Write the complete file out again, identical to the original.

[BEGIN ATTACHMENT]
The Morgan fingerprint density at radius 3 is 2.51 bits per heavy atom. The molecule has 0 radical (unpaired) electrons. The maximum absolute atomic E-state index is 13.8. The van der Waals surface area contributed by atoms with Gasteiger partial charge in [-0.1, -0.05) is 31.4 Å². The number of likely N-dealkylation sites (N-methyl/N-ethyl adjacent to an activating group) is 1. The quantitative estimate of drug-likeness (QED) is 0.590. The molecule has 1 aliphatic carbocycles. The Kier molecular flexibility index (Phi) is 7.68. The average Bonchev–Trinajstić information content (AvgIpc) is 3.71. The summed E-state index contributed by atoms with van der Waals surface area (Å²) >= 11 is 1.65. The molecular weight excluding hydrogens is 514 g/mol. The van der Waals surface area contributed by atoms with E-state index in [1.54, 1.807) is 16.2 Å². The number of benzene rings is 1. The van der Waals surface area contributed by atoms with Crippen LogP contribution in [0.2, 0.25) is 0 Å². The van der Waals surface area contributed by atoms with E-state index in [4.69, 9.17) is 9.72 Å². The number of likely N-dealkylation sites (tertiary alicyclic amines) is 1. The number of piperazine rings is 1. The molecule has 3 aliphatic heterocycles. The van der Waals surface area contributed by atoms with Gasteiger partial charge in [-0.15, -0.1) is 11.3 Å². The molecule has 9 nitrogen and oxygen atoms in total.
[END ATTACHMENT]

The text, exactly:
The Morgan fingerprint density at radius 3 is 2.51 bits per heavy atom. The molecule has 0 radical (unpaired) electrons. The maximum absolute atomic E-state index is 13.8. The van der Waals surface area contributed by atoms with Gasteiger partial charge in [-0.1, -0.05) is 31.4 Å². The number of likely N-dealkylation sites (N-methyl/N-ethyl adjacent to an activating group) is 1. The quantitative estimate of drug-likeness (QED) is 0.590. The molecule has 1 aliphatic carbocycles. The Kier molecular flexibility index (Phi) is 7.68. The average Bonchev–Trinajstić information content (AvgIpc) is 3.71. The summed E-state index contributed by atoms with van der Waals surface area (Å²) >= 11 is 1.65. The molecular weight excluding hydrogens is 514 g/mol. The van der Waals surface area contributed by atoms with E-state index in [1.54, 1.807) is 16.2 Å². The number of benzene rings is 1. The van der Waals surface area contributed by atoms with Crippen LogP contribution in [0.2, 0.25) is 0 Å². The van der Waals surface area contributed by atoms with E-state index in [4.69, 9.17) is 9.72 Å². The number of likely N-dealkylation sites (tertiary alicyclic amines) is 1. The number of piperazine rings is 1. The molecule has 3 aliphatic heterocycles. The van der Waals surface area contributed by atoms with Gasteiger partial charge in [-0.15, -0.1) is 11.3 Å². The molecule has 9 nitrogen and oxygen atoms in total.